Vols’ disastrous season continues with loss to No. 20 LSU

November 19, 2017 GMT

KNOXVILLE — When it rains, it pours.

That’s been Tennessee’s football season to a T. It continued Saturday night in a 30-10 loss to No. 20 LSU, even before the real monsoon washed through Neyland Stadium.

Trusted return man Marquez Callaway was the culprit this time. The sophomore handed the Tigers 10 of those 30 points, fumbling two punts and giving the ball to LSU deep in Vol territory.

The first slipped through his fingertips, giving LSU great field position at the UT 15 with 8:46 remaining in a scoreless first quarter. Luckily for Callaway, the Vol defense forced its third consecutive three-and-out to begin the game, holding LSU (8-3, 5-2 SEC) to just a 30-yard Connor Culp field goal.

“We had some early turnovers, which you don’t like to have any turnovers,” UT interim head coach Brady Hoke said. “Difficulty a little bit in the punt game with the ball, left-foot punter, wind and things that were there.

“Because, Callaway No. 1, is one of the best kids you ever want to coach and No. 2, he’s a guy that works the hardest at his craft, and I felt bad for him, but he bounced back and that was the thing that was important.”

The Vol offense took arguably its best drive of the season 14 plays, milking over seven minutes off the clock, but had only three points to show for in a 45-yard Aaron Medley field goal.

With the game knotted at 3 and a fourth three-and-out from the Vol defense, things were looking up for UT (4-7, 0-7), until they weren’t.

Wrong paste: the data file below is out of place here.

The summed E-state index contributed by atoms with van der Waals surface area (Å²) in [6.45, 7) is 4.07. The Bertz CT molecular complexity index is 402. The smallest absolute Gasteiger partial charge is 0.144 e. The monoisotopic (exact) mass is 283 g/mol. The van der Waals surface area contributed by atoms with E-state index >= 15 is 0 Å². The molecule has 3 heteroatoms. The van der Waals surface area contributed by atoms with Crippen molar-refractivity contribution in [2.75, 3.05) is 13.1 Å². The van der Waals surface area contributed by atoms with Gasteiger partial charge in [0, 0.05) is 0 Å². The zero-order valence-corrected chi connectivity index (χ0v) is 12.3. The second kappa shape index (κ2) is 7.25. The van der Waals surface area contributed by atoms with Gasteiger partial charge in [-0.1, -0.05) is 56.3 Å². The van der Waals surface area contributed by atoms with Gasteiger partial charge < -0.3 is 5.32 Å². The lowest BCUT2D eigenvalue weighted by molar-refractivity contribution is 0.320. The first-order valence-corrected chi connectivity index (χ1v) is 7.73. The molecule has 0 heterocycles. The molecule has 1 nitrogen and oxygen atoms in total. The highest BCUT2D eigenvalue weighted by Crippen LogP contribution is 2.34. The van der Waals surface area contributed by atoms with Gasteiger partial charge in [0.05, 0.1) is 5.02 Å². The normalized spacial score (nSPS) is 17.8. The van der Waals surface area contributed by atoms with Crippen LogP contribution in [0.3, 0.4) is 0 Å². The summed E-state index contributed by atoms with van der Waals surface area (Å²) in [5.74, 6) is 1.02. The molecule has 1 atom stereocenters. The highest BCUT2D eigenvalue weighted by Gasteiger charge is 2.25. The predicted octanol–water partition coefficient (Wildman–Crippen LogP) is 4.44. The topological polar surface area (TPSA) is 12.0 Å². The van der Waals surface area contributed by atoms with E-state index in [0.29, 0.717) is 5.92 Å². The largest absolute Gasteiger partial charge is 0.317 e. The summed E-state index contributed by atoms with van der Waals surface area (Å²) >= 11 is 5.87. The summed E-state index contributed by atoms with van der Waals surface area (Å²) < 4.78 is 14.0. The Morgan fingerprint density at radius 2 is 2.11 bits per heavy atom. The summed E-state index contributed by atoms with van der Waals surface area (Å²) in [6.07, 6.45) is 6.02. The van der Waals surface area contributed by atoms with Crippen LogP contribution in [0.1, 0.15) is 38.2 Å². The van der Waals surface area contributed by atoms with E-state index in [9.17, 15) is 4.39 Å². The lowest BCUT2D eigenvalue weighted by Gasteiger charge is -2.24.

Callaway’s second muffed punt bounced off and behind him, allowing Michael Divinity Jr., to fall on the loose ball and set the Tigers up at the UT 19.

Hoke credited the wind as a huge issue, which was announced 18 mph pre-game, as a result to Callaway’s struggles.

“I don’t think there’s any question,” said Hoke of the wind havoc. “If you go to practice and see him work and catching punts, and how he worked all week on the JUGS machine it because of the left-footed punter and the spin being different.”

Three plays later, Darrel Williams faked out everyone and waltzed into the end zone for six and a 10-3 advantage. The Vols attempted another field goal, this one from 46 yards out, on the ensuing drive, but it wasn’t anywhere close as the rain started falling heavily.

LSU capitalized three plays later, when quarterback Danny Etling trotted into the checkerboards for a 13-yard run to put the Tigers up 17-3.

After Etling put LSU up two scores — largely due to Callaway’s special teams miscues, which is the unit that recently fired UT head coach Butch Jones called the Vols’ specialty — the 6-foot-2, 199-pounder made up for his carelessness on the next possession.

He caught two of Jarrett Guarantano’s three passes on a scoring drive before the half. The first was a 26-yard pass he hauled in, tip-toeing the sideline to move the sticks on third down.

The next was the biggest, a pass he pulled in — even though the defender was all over him, getting called for defensive pass interference — and turned into a 46-yard touchdown before the half concluded to pull the Vols within seven.

Callaway’s bounce-back second quarter (two catches, 72 yards) after a disastrous start, was his best since the season-opener against Georgia Tech, where he hauled in four receptions for 115 yards and two scores.

“He was one of the hardest workers we have, in my opinion, in this program,” Hoke said. “I felt badly for him. The good thing is he bounced back.”

Callaway hobbled off in the fourth quarter, not putting pressure on his ankle and later walked back into the locker room.